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Articles by G Zhu
Total Records ( 5 ) for G Zhu
  S Yao , S Wang , Y Zhu , L Luo , G Zhu , S Flies , H Xu , W Ruff , M Broadwater , I. H Choi , K Tamada and L. Chen
 

Programmed death one (PD-1) is an inducible molecule belonging to the immunoglobulin superfamily. It is expressed on activated T and B lymphocytes and plays pivotal roles in the negative regulation of adaptive immune responses. We report here an unexpected finding: that PD-1 could also be induced on splenic dendritic cells (DCs) by various inflammatory stimuli. Adoptive transfer of PD-1–deficient DCs demonstrates their superior capacity to wild-type DCs in innate protection of mice against lethal infection by Listeria monocytogenes. Furthermore, PD-1–deficient mice are also more resistant to the infection than wild-type controls, even in the absence of T and B cells, accompanied by elevated production of DC-derived interleukin-12 and tumor necrosis factor-. Our results reveal a novel role of PD-1 in the negative regulation of DC function during innate immune response.

  X Hu , X Xu , G Zhu , D Atzler , M Kimoto , J Chen , E Schwedhelm , N Luneburg , R. H Boger , P Zhang and Y. Chen
 

Background— Asymmetrical methylarginines inhibit NO synthase activity and thereby decrease NO production. Dimethylarginine dimethylaminohydrolase 1 (DDAH1) degrades asymmetrical methylarginines. We previously demonstrated that in the heart DDAH1 is predominantly expressed in vascular endothelial cells. Because an earlier study showed that mice with global DDAH1 deficiency experienced embryonic lethality, we speculated that a mouse strain with selective vascular endothelial DDAH1 deficiency (endo-DDAH1–/–) would largely abolish tissue DDAH1 expression in many tissues but possibly avoid embryonic lethality.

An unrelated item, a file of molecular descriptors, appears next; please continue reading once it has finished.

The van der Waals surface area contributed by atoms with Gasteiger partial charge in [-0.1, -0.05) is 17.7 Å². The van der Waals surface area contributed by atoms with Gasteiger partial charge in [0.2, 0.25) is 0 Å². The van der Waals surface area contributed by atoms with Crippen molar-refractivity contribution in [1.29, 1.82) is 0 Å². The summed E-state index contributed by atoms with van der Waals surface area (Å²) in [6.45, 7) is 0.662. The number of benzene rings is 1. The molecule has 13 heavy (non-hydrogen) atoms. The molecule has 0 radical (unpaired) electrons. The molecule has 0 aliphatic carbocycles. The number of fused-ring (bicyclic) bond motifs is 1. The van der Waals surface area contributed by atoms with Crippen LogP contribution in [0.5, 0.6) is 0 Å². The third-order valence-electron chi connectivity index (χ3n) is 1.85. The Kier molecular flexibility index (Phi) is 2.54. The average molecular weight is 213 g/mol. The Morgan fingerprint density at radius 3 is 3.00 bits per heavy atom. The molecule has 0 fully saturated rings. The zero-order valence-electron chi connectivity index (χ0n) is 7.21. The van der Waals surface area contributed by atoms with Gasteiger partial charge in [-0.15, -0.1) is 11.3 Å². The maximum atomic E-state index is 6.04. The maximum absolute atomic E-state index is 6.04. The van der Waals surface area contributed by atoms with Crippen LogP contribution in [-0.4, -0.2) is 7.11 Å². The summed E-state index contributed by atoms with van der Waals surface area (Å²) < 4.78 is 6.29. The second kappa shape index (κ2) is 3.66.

Methods and Results— By using the LoxP/Cre approach, we generated the endo-DDAH1–/– mice. The endo-DDAH1–/– mice had no apparent defect in growth or development compared with wild-type littermates. DDAH1 expression was greatly reduced in kidney, lung, brain, and liver, indicating that in these organs DDAH1 is distributed mainly in vascular endothelial cells. The endo-DDAH1–/– mice showed a significant increase of asymmetric dimethylarginine concentration in plasma (1.41 µmol/L in the endo-DDAH1–/– versus 0.69 µmol/L in the control mice), kidney, lung, and liver, which was associated with significantly increased systolic blood pressure (132 mm Hg versus 113 mm Hg in wild-type). The endo-DDAH1–/– mice also exhibited significantly attenuated acetylcholine-induced NO production and vessel relaxation in isolated aortic rings.

Conclusions— Our study demonstrates that DDAH1 is highly expressed in vascular endothelium and that endothelial DDAH1 plays an important role in regulating blood pressure. In the context that asymmetric methylarginines are broadly produced by many type of cells, the strong DDAH1 expression in vascular endothelium demonstrates for the first time that vascular endothelium can be an important site to actively dispose of toxic biochemical molecules produced by other types of cells.